Mona’s / Village Purple Onion
Mona’s, open from about 1949 to the early 1950s, was a fairly early example of a bar in Greenwich Village that attracted a lesbian clientele.
The Village Purple Onion opened in 1963 and became a popular go-go bar, discotheque, and gay hangout three years later.
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Located near Washington Square Park, the ground floor of this mixed-use building became home to two bars with significant LGBT clientele: Mona’s (c. 1949 to early 1950s) and the Village Purple Onion (1963-1975). It appears that both bars were either named after or connected to Mona’s 440 Bar (1936-mid-1950s) and the Purple Onion (1952-1999) in San Francisco. In New York City and San Francisco, the Purple Onion moved into the former space of Mona’s, although any connection among the bars remains unclear.
Mona’s opened around 1949 across the street from Tony Pastor’s, furthering a trend of Mafia-run lesbian and gay bars on West 3rd Street in the 1950s. Little is known about Mona’s, and it is contested whether the establishment was a lesbian or a mixed-gathering bar. However, Swasarnt Nerf’s Gay Guides for 1949 states that Mona’s was a place where “dikes [were] likely to be found” and the blog Lost Womyn’s Space argues that Mona’s was “one of New York’s most obscure lesbian drinking establishments.”
This bar allegedly earned its name from and attempted to imitate Mona’s 440 in San Francisco, which was founded by and named after co-owner Ramona Sargeant. It is unknown if Sargeant had any connection to the New York City bar. San Francisco’s Mona’s 440 was a popular gathering space for male impersonators (women dressed like men) from across the country and, according to Swasarnt Nerf’s Gay Guide, was “the onetime national GHQ [General Headquarters] for North American Dikes.” New York City’s Mona’s never matched its namesake in local popularity or nationwide attention, ultimately closing by the mid-1950s.
Village Purple Onion
The Village Purple Onion opened in 1963 as an Italian restaurant with the intent of becoming a bar and nightclub. The State Liquor Authority denied the restaurant’s request for a liquor license in 1964, citing the predominance of homosexual hangouts and “lewd or obscene” behavior in Greenwich Village as the reasons. The Village Purple Onion reopened in June 1966 with “fine wine and liquors.”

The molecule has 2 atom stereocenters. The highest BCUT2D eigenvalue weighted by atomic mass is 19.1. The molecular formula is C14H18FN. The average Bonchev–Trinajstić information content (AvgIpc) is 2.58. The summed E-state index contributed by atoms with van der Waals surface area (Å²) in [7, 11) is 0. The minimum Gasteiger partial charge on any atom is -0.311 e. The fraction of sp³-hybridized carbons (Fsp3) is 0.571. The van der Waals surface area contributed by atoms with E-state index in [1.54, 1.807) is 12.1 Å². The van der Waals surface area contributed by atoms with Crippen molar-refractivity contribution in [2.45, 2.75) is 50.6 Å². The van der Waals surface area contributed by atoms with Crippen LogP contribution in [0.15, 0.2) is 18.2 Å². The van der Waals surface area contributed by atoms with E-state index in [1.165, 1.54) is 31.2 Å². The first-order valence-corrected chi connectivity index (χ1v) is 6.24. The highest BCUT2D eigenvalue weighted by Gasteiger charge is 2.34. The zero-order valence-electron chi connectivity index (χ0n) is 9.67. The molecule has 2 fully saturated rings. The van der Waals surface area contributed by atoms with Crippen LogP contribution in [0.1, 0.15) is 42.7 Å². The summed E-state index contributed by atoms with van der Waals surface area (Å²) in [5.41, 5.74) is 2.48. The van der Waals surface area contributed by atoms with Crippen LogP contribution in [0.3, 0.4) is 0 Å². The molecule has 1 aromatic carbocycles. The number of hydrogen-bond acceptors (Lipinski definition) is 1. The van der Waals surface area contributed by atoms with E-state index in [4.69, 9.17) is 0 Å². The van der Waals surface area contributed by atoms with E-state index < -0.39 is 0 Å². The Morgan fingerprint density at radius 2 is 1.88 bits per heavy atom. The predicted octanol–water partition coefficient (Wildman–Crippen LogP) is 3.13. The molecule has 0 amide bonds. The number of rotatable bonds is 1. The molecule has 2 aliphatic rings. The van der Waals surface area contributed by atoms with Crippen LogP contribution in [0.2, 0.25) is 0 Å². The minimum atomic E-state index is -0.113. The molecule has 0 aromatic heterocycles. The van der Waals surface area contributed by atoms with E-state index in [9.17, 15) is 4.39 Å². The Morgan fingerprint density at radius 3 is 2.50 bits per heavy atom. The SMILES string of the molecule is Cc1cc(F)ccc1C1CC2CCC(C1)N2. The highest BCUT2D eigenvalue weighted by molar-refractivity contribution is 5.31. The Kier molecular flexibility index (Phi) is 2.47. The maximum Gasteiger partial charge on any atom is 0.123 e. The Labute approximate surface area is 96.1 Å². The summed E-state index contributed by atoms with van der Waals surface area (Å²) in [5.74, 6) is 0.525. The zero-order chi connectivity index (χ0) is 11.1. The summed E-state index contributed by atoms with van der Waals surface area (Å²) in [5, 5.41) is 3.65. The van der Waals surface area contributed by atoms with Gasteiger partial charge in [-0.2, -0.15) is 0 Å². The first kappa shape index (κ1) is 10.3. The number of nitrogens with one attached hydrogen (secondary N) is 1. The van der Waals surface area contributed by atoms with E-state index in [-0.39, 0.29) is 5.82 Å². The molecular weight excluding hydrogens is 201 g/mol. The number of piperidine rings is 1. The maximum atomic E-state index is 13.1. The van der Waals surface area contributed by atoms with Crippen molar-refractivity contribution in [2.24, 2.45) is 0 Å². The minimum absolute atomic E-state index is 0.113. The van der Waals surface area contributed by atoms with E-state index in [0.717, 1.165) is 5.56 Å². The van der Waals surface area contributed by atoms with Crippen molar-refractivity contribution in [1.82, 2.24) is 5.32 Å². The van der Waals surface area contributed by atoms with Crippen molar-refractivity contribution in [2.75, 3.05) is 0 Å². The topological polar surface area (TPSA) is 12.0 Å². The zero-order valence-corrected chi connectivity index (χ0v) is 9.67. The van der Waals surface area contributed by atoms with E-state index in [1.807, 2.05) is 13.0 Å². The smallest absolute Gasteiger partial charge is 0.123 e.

The establishment continued to serve food but became most known as a go-go bar and discotheque with nightly entertainment. The Village Purple Onion employed topless female dancers and served as a performance venue for up-and-coming musicians such as Bob Dylan and Jimi Hendrix. The clientele was mixed, but author David Rosen called the Village Purple Onion a “mob-run gay hangout.” The Village Purple Onion closed in 1975 after the owner, Joe Ronga, retired.
The name “Purple Onion” in New York City and San Francisco may have been a sexual innuendo for aroused female genitalia. Unlike the Purple Onion in San Francisco, the Village Purple Onion did not serve as a comedy club in addition to a music venue.
Entry by Emily Kahn, project consultant (September 2021).
NOTE: Names above in bold indicate LGBT people.
- Architect or Builder: Henry H. Koch
- Year Built: c. 1907
“3rd Street,” New York Songlines, bit.ly/3rbaVJz.
Ad, The Villager, June 16, 1966, 13.
“After Dark,” The New Yorker, December 9, 1968, 13.
Darwin Bell, “Proactive in NYC: Nostalgia for the Purple Onion and Overwhelmed by Disney,” The BLG Blog, bit.ly/3B84I5D.
Dick Boyd, “Before the Castro: North Beach, a Gay Mecca,” The Semaphore 189 (Winter 2010), bit.ly/3z1e0OT.
Hugh Hagius, Swasarnt Nerf’s Gay Guides for 1949 (United States: Bibliogay Publications, 2010).
Andrew Jacobs, “Mystery Ends But Its Traces Still Remains,” The New York Times, November 12, 1995.
Bruce King, “From the Editor: How to Lose Customers,” Gay Scene 5, no. 4 (1974), 2.
“Mona’s,” Lost Womyn’s Space, November 30, 2011, bit.ly/3hHCO8L.
Records & Briefs New York State Appellate Division, 25 AD 2nd, vol. 104, Library of the New York Law Institute.
“Restaurants, Bars & Grills–3440,” The New York Times, August 3, 1975.
David Rosen, Sin, Sex & Subversion: How What Was Taboo in 1950s New York Became America’s New Normal (New York: Carrel Books, 2016).
Joan Schenkar, The Talented Miss Highsmith: The Secret Life and Serious Art of Patricia Highsmith (New York: Picador, 2011).
“Village Purple Onion,” Early Hendrix, bit.ly/36CabDN.
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